• Select plain cleaning products, not antibacterial products. Antibacterial soap attacks all bacteria, both good and bad, and can cause bacteria to become resistant to antibiotics. Plain soap effectively removes bad germs from the skin without leading to antibiotic resistance.

  • Disinfectants will kill 99.9% of germs on hard, smooth surfaces. They must be used at the right concentration and for the right amount of time to be effective. Disinfectants are not intended for use on the skin.

  • Antiseptics are products that kill germs on the skin. Hand sanitizers are actually antiseptics. Be sure to use a hand sanitizer that contains at least 60% alcohol as the only active ingredient.

  • Approximately half of the antibiotics prescribed for respiratory tract infections are inappropriate because most of these infections are caused by viruses. Antibiotics are useless against viruses. You can carry resistant bacteria in your body for up to two years. Do not use antibiotics for colds and flu and for most cases of bronchitis. Viral infections can make you just as sick as infections caused by bacteria.

  • Sinusitis is caused by viruses up to 200 times more often than bacteria. A yellow or green drainage from the nose 2-3 days following onset does not mean you have a bacterial infection.

  • If you have influenza (flu), stay home until you are feeling better and avoid going out except to seek medical attention. You put others at risk by not staying home. Fluids, rest and acetaminophen are the best way to treat colds and the flu. Although you will usually feel better in 4 – 5 days, it may take as long as three weeks to completely recover. Decongestants and cough syrup often contain acetaminophen. Always check labels or ask your pharmacist for help to avoid overdosing.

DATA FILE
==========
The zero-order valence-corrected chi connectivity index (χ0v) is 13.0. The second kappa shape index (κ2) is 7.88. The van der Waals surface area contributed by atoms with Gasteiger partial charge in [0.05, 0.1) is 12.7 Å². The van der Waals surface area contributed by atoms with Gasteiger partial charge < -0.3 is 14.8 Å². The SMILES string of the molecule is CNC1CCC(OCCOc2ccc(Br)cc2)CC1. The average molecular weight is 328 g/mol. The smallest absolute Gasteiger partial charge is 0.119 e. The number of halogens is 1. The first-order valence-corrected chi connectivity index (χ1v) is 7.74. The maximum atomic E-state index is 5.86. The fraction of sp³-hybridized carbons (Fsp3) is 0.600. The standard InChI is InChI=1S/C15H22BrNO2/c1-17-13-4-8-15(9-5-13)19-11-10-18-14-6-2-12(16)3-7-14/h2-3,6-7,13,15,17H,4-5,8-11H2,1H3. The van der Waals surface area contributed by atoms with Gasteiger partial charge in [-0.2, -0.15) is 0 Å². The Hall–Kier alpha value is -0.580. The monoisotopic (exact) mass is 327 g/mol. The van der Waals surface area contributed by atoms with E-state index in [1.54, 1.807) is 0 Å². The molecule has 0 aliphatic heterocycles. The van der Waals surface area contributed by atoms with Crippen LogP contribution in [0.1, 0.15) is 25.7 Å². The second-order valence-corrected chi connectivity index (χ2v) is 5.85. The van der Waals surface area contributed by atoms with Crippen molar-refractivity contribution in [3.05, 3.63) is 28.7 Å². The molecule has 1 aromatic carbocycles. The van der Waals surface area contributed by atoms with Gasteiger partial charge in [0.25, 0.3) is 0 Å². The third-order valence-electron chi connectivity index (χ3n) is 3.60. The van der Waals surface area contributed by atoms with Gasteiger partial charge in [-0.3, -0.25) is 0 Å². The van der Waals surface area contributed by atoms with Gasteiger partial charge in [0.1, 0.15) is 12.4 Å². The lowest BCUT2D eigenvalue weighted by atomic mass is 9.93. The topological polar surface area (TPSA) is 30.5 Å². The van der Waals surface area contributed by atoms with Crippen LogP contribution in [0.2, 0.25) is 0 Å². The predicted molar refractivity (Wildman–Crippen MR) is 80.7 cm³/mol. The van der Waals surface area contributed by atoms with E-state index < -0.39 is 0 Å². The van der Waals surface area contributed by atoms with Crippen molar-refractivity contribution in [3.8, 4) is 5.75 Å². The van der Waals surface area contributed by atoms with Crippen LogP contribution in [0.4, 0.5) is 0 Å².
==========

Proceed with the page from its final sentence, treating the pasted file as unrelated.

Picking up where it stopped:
Hospital acquired infections are caused by a wide variety of common or unusual bacteria, fungi, and viruses. These infections can have devastating emotional, financial, and medical effects. Worst of all, they can be deadly.

They are not limited to hospitals. They can happen wherever patients receive medical care – outpatient clinics, dialysis centers, and long-term care facilities. As our ability to prevent hospital acquired infection grows, these infections are increasingly unacceptable.
Fortunately, the solution is clear. To prevent hospital acquired infections, everyone – you, your healthcare providers, and your visitors – should follow the infection prevention procedures described below:

  • Speak up. Talk to your doctor about any worries you have about your safety and ask them what they are doing to protect you.